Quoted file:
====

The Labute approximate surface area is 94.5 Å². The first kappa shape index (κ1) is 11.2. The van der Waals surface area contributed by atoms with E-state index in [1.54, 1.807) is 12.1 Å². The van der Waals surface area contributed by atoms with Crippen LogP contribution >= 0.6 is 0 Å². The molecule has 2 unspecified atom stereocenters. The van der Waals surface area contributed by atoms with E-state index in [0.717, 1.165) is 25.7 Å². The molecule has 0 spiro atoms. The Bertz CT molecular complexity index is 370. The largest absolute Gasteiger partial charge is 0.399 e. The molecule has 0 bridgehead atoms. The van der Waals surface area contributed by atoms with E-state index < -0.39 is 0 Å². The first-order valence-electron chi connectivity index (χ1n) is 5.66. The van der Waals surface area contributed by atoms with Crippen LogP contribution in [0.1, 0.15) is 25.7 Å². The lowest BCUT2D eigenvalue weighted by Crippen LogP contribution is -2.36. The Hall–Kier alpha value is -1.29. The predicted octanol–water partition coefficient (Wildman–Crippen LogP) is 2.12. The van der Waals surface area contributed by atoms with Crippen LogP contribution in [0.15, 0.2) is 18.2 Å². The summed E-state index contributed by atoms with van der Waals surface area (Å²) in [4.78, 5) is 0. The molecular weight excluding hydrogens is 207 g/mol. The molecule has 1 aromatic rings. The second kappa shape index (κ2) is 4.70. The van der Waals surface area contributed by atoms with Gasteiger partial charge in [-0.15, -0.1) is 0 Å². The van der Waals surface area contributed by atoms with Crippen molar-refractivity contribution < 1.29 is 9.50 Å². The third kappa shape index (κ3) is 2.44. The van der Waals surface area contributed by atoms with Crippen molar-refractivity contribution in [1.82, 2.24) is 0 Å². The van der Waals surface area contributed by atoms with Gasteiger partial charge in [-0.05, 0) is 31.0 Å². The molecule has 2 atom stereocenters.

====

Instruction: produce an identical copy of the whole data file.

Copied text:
The Labute approximate surface area is 94.5 Å². The first kappa shape index (κ1) is 11.2. The van der Waals surface area contributed by atoms with E-state index in [1.54, 1.807) is 12.1 Å². The van der Waals surface area contributed by atoms with Crippen LogP contribution >= 0.6 is 0 Å². The molecule has 2 unspecified atom stereocenters. The van der Waals surface area contributed by atoms with E-state index in [0.717, 1.165) is 25.7 Å². The molecule has 0 spiro atoms. The Bertz CT molecular complexity index is 370. The largest absolute Gasteiger partial charge is 0.399 e. The molecule has 0 bridgehead atoms. The van der Waals surface area contributed by atoms with E-state index < -0.39 is 0 Å². The first-order valence-electron chi connectivity index (χ1n) is 5.66. The van der Waals surface area contributed by atoms with Crippen LogP contribution in [0.1, 0.15) is 25.7 Å². The lowest BCUT2D eigenvalue weighted by Crippen LogP contribution is -2.36. The Hall–Kier alpha value is -1.29. The predicted octanol–water partition coefficient (Wildman–Crippen LogP) is 2.12. The van der Waals surface area contributed by atoms with Crippen LogP contribution in [0.15, 0.2) is 18.2 Å². The summed E-state index contributed by atoms with van der Waals surface area (Å²) in [4.78, 5) is 0. The molecular weight excluding hydrogens is 207 g/mol. The molecule has 1 aromatic rings. The second kappa shape index (κ2) is 4.70. The van der Waals surface area contributed by atoms with Gasteiger partial charge in [-0.15, -0.1) is 0 Å². The van der Waals surface area contributed by atoms with Crippen molar-refractivity contribution < 1.29 is 9.50 Å². The third kappa shape index (κ3) is 2.44. The van der Waals surface area contributed by atoms with Crippen molar-refractivity contribution in [1.82, 2.24) is 0 Å². The van der Waals surface area contributed by atoms with Gasteiger partial charge in [-0.05, 0) is 31.0 Å². The molecule has 2 atom stereocenters.